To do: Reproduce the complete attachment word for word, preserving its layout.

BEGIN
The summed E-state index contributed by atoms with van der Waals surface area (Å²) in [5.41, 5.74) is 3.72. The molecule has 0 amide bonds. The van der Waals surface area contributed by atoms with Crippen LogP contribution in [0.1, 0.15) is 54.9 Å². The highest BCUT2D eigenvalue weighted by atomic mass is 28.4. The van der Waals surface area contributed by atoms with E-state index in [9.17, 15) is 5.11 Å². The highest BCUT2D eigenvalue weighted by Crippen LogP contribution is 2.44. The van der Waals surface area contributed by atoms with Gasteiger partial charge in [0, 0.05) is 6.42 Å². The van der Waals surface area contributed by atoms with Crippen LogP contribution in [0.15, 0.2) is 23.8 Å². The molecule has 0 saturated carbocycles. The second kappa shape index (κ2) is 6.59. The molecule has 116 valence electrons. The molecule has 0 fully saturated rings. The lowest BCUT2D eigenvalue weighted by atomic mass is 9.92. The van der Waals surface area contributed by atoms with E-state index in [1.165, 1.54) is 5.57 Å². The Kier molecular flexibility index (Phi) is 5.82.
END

The summed E-state index contributed by atoms with van der Waals surface area (Å²) in [5.41, 5.74) is 3.72. The molecule has 0 amide bonds. The van der Waals surface area contributed by atoms with Crippen LogP contribution in [0.1, 0.15) is 54.9 Å². The highest BCUT2D eigenvalue weighted by atomic mass is 28.4. The van der Waals surface area contributed by atoms with E-state index in [9.17, 15) is 5.11 Å². The highest BCUT2D eigenvalue weighted by Crippen LogP contribution is 2.44. The van der Waals surface area contributed by atoms with Gasteiger partial charge in [0, 0.05) is 6.42 Å². The van der Waals surface area contributed by atoms with Crippen LogP contribution in [0.15, 0.2) is 23.8 Å². The molecule has 0 saturated carbocycles. The second kappa shape index (κ2) is 6.59. The molecule has 116 valence electrons. The molecule has 0 fully saturated rings. The lowest BCUT2D eigenvalue weighted by atomic mass is 9.92. The van der Waals surface area contributed by atoms with E-state index in [1.165, 1.54) is 5.57 Å². The Kier molecular flexibility index (Phi) is 5.82.